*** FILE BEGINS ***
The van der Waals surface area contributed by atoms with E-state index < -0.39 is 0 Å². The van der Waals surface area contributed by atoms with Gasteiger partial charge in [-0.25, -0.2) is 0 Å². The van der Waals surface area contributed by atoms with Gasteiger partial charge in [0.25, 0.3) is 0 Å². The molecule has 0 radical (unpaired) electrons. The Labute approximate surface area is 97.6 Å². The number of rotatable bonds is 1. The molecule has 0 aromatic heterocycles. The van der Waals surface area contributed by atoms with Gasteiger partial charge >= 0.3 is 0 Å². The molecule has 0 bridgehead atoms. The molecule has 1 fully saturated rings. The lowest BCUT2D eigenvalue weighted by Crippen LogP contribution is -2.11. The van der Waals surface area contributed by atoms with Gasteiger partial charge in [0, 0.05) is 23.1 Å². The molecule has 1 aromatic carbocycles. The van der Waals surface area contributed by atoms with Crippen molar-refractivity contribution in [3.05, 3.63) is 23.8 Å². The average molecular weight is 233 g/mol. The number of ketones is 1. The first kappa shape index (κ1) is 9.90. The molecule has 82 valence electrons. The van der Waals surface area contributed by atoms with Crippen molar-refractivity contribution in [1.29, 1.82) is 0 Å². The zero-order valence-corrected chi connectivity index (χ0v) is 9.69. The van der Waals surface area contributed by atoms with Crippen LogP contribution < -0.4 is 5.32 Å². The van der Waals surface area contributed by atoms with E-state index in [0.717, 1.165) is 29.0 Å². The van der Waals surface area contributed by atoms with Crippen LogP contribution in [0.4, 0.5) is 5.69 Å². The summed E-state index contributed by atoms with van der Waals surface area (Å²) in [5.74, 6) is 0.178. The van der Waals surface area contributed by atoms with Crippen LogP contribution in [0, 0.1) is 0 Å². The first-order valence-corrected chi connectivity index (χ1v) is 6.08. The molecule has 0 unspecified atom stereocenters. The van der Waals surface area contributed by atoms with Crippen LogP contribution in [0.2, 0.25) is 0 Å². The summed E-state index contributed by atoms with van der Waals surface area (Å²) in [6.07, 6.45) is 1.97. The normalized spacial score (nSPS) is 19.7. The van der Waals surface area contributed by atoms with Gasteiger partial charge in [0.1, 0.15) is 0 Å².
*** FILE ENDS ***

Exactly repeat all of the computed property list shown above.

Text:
The van der Waals surface area contributed by atoms with E-state index < -0.39 is 0 Å². The van der Waals surface area contributed by atoms with Gasteiger partial charge in [-0.25, -0.2) is 0 Å². The van der Waals surface area contributed by atoms with Gasteiger partial charge in [0.25, 0.3) is 0 Å². The molecule has 0 radical (unpaired) electrons. The Labute approximate surface area is 97.6 Å². The number of rotatable bonds is 1. The molecule has 0 aromatic heterocycles. The van der Waals surface area contributed by atoms with Gasteiger partial charge >= 0.3 is 0 Å². The molecule has 0 bridgehead atoms. The molecule has 1 fully saturated rings. The lowest BCUT2D eigenvalue weighted by Crippen LogP contribution is -2.11. The van der Waals surface area contributed by atoms with Gasteiger partial charge in [0, 0.05) is 23.1 Å². The molecule has 1 aromatic carbocycles. The van der Waals surface area contributed by atoms with Crippen molar-refractivity contribution in [3.05, 3.63) is 23.8 Å². The average molecular weight is 233 g/mol. The number of ketones is 1. The first kappa shape index (κ1) is 9.90. The molecule has 82 valence electrons. The van der Waals surface area contributed by atoms with Crippen molar-refractivity contribution in [1.29, 1.82) is 0 Å². The zero-order valence-corrected chi connectivity index (χ0v) is 9.69. The van der Waals surface area contributed by atoms with Crippen LogP contribution < -0.4 is 5.32 Å². The van der Waals surface area contributed by atoms with E-state index in [0.717, 1.165) is 29.0 Å². The van der Waals surface area contributed by atoms with Crippen LogP contribution in [0.4, 0.5) is 5.69 Å². The summed E-state index contributed by atoms with van der Waals surface area (Å²) in [5.74, 6) is 0.178. The van der Waals surface area contributed by atoms with Crippen LogP contribution in [0, 0.1) is 0 Å². The first-order valence-corrected chi connectivity index (χ1v) is 6.08. The molecule has 0 unspecified atom stereocenters. The van der Waals surface area contributed by atoms with Crippen LogP contribution in [0.2, 0.25) is 0 Å². The summed E-state index contributed by atoms with van der Waals surface area (Å²) in [6.07, 6.45) is 1.97. The normalized spacial score (nSPS) is 19.7. The van der Waals surface area contributed by atoms with Gasteiger partial charge in [0.1, 0.15) is 0 Å².